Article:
4. Establish an interagency, govt-wide strategy to manage the entire lifecycle of digital government information w/ FDLP Libraries - publication, access, usability, bulk download, long-term preservation, standards & metadata.
The National Academy of Public Administration (NAPA) completed an operational review of the Government Printing Office (GPO) mandated under the 2012 Consolidated Appropriations Act (Public Law 112-74). The NAPA report, “Rebooting the Government Printing Office: Keeping America Informed in the Digital Age,” acknowledged the obligation Congress has to establish an interagency government-wide strategy to manage the lifecycle of digital government information. The report also acknowledged the vital role GPO plays in providing free permanent public access to authentic government information in tangible formats through its Federal Depository Library Program (FDLP) and to authentic government information in electronic formats via GPO’s Federal Digital System (FDSys).
However, Recommendation 4 states: “GPO and Congress should explore alternative funding models for the Federal Digital System in order to ensure a stable and sufficient funding source.” Among the models recommended are “…reimbursement for services; fees for end users; dedicated appropriations; and/or an automatic charge to agencies, depending on size, to encourage agencies to take advantage of GPO’s existing infrastructure and cover the cost of the services being provided by GPO.”
Just as the Obama Administration supports the public’s right to “free access over the Internet to scientific journal articles arising from taxpayer-funded research,” the Administration must support the creation of “stable and sufficient funding” to ensure free permanent public access to authentic government information arising from the work of taxpayer-funded Executive, Congressional, and Judicial Branch agencies.
- NAPA report, “Rebooting the Government Printing Office: Keeping America Informed in the Digital Age.”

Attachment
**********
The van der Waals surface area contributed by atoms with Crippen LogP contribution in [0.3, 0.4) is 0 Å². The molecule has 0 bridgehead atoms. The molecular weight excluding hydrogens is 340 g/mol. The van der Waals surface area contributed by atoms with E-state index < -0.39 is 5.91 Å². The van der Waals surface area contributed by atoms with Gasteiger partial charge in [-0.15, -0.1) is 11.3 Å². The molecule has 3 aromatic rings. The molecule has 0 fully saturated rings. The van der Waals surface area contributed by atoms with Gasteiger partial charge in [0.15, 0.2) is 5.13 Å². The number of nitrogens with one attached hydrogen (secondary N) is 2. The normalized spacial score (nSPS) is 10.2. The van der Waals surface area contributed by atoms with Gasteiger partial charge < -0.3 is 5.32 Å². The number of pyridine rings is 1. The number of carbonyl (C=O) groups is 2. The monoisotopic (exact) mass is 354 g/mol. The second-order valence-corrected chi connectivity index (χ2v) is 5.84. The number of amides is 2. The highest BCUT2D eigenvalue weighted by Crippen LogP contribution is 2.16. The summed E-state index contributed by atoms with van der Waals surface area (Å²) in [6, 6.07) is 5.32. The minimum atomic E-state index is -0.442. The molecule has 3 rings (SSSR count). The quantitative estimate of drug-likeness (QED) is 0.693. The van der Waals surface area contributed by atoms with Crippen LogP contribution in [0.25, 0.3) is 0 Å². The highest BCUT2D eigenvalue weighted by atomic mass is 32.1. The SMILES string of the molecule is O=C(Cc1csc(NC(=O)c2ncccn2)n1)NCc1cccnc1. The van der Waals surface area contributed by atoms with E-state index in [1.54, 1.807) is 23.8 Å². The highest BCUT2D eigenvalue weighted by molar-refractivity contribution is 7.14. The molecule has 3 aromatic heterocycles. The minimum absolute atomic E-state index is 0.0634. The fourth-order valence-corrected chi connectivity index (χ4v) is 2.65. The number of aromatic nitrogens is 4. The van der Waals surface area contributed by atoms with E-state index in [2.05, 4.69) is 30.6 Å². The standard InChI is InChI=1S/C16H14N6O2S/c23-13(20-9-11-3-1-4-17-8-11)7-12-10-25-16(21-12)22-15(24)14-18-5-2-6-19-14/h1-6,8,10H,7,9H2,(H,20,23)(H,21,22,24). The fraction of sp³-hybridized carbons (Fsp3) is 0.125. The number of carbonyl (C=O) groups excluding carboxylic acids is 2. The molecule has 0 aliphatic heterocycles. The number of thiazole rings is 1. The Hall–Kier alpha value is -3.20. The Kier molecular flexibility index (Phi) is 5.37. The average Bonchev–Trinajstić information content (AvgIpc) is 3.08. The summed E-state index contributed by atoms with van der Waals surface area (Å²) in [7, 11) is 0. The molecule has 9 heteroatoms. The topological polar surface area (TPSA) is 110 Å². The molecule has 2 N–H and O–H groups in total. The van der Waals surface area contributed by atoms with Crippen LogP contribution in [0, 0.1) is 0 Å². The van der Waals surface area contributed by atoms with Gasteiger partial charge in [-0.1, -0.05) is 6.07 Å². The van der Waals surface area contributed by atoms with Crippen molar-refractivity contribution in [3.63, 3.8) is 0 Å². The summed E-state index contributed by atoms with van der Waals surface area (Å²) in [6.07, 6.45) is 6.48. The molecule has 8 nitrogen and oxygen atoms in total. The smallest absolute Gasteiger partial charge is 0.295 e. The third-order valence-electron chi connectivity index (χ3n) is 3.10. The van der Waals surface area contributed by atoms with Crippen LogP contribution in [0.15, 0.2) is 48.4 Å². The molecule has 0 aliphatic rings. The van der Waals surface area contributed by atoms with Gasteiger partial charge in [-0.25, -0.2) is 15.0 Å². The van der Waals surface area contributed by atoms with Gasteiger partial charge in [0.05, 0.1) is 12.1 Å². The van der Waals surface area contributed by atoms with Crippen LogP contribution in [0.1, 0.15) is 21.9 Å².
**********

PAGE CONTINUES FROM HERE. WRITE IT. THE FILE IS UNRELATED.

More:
- CASSANDRA Letter to US Public Printer in response to the NAPA Report.
- Expanding Public Access to the Results of Federally Funded Research. John P. Holdren, Director of the White House Office of Science and Technology Policy (OSTP).
- White House response to "We The People" petition "Increasing Public Access to the Results of Scientific Research"
- Government Accountability Office (GAO), Information Management: National Technical Information Service's Dissemination of Technical Reports Needs Congressional Attention. GAO-13-99, November 19, 2012. Context on the GAO report from FGI.
- GPO's Federal Digital System (FDsys): http://fdsys.gov
- PACER: http://www.pacer.gov
- National Technical Reports Library (NTRL): http://ntrl.ntis.gov
- USAtrade: https://www.usatradeonline.gov
- Federal Depository Library Program (FDLP). http://fdlp.gov
Last month the National Association of Public Administration (NAPA) released a report entitled "Rebooting the Government Printing Office: Keeping America Informed in the Digital Age" -- FGI responded with an analysis of the report and were particularly disturbed by recommendation #4 which said that GPO should consider "cost recovery" for access to FDsys.
A group of long-time government information librarians writing under the moniker of CASSANDRA (Concerned Government Information Professionals), have co-written a letter to Public Printer Davita Vance-Cooks offering their strong support for NAPA's conclusion that "free access to government information is both an important tenet of a democracy and a critical responsibility" while calling into question the same recommendation #4.
With CASSANDRA's permission (FYI, both Jim Jacobs and James Jacobs are signatories to this letter), we've posted the letter here for public knowledge and so that others may also write letters to the Public Printer and cite this letter in support of free permanent public access to authentic government information now and in the long-term.
The National Academy Of Public Administration has released its report on the Government Printing Office.
- Rebooting The Government Printing Office: Keeping America Informed in the Digital Age, A Report by a Panel of the National Academy Of Public Administration for the U.S. Congress, Congressional Research Service, and the Government Printing Office. National Academy Of Public Administration, Washington, DC (January 2013).
Congress mandated that the National Academy of Public Administration (the Academy) conduct a broad operational review of GPO. The Academy formed a five-member Panel of Fellows to conduct a ten-month study of the agency’s current role, its operations, and its future direction.
The report contains 27 finding and 15 recommendations. Depository libraries will be particularly interested in three findings:
- III-3: Preservation of the Legacy (Tangible) Government Collection